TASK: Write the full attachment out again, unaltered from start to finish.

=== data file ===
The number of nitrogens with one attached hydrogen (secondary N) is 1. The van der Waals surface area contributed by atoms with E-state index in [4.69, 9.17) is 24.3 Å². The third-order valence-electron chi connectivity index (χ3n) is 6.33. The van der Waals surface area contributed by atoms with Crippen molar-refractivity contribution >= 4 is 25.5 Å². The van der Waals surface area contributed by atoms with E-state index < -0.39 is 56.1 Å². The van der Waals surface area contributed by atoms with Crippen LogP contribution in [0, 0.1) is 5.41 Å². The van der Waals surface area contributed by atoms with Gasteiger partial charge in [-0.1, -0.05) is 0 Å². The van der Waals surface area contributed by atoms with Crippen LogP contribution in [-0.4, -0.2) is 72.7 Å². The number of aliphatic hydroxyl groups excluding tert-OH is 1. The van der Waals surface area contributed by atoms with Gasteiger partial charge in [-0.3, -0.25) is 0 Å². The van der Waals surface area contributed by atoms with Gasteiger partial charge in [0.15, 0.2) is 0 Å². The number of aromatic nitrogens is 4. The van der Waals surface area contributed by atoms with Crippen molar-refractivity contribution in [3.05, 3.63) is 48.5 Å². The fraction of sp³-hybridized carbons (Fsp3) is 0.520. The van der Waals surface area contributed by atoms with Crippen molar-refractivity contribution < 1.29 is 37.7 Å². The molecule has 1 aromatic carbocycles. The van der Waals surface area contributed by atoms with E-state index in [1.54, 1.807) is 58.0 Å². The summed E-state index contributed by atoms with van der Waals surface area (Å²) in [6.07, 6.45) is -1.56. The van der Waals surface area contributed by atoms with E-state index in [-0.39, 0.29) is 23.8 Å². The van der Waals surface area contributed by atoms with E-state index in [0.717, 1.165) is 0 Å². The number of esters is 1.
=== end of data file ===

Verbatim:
The number of nitrogens with one attached hydrogen (secondary N) is 1. The van der Waals surface area contributed by atoms with E-state index in [4.69, 9.17) is 24.3 Å². The third-order valence-electron chi connectivity index (χ3n) is 6.33. The van der Waals surface area contributed by atoms with Crippen molar-refractivity contribution >= 4 is 25.5 Å². The van der Waals surface area contributed by atoms with E-state index < -0.39 is 56.1 Å². The van der Waals surface area contributed by atoms with Crippen LogP contribution in [0, 0.1) is 5.41 Å². The van der Waals surface area contributed by atoms with Gasteiger partial charge in [-0.1, -0.05) is 0 Å². The van der Waals surface area contributed by atoms with Crippen LogP contribution in [-0.4, -0.2) is 72.7 Å². The number of aliphatic hydroxyl groups excluding tert-OH is 1. The van der Waals surface area contributed by atoms with Gasteiger partial charge in [-0.3, -0.25) is 0 Å². The van der Waals surface area contributed by atoms with Gasteiger partial charge in [0.15, 0.2) is 0 Å². The number of aromatic nitrogens is 4. The van der Waals surface area contributed by atoms with Crippen molar-refractivity contribution in [3.05, 3.63) is 48.5 Å². The fraction of sp³-hybridized carbons (Fsp3) is 0.520. The van der Waals surface area contributed by atoms with Crippen molar-refractivity contribution < 1.29 is 37.7 Å². The molecule has 1 aromatic carbocycles. The van der Waals surface area contributed by atoms with E-state index in [1.54, 1.807) is 58.0 Å². The summed E-state index contributed by atoms with van der Waals surface area (Å²) in [6.07, 6.45) is -1.56. The van der Waals surface area contributed by atoms with E-state index in [-0.39, 0.29) is 23.8 Å². The van der Waals surface area contributed by atoms with E-state index in [0.717, 1.165) is 0 Å². The number of esters is 1.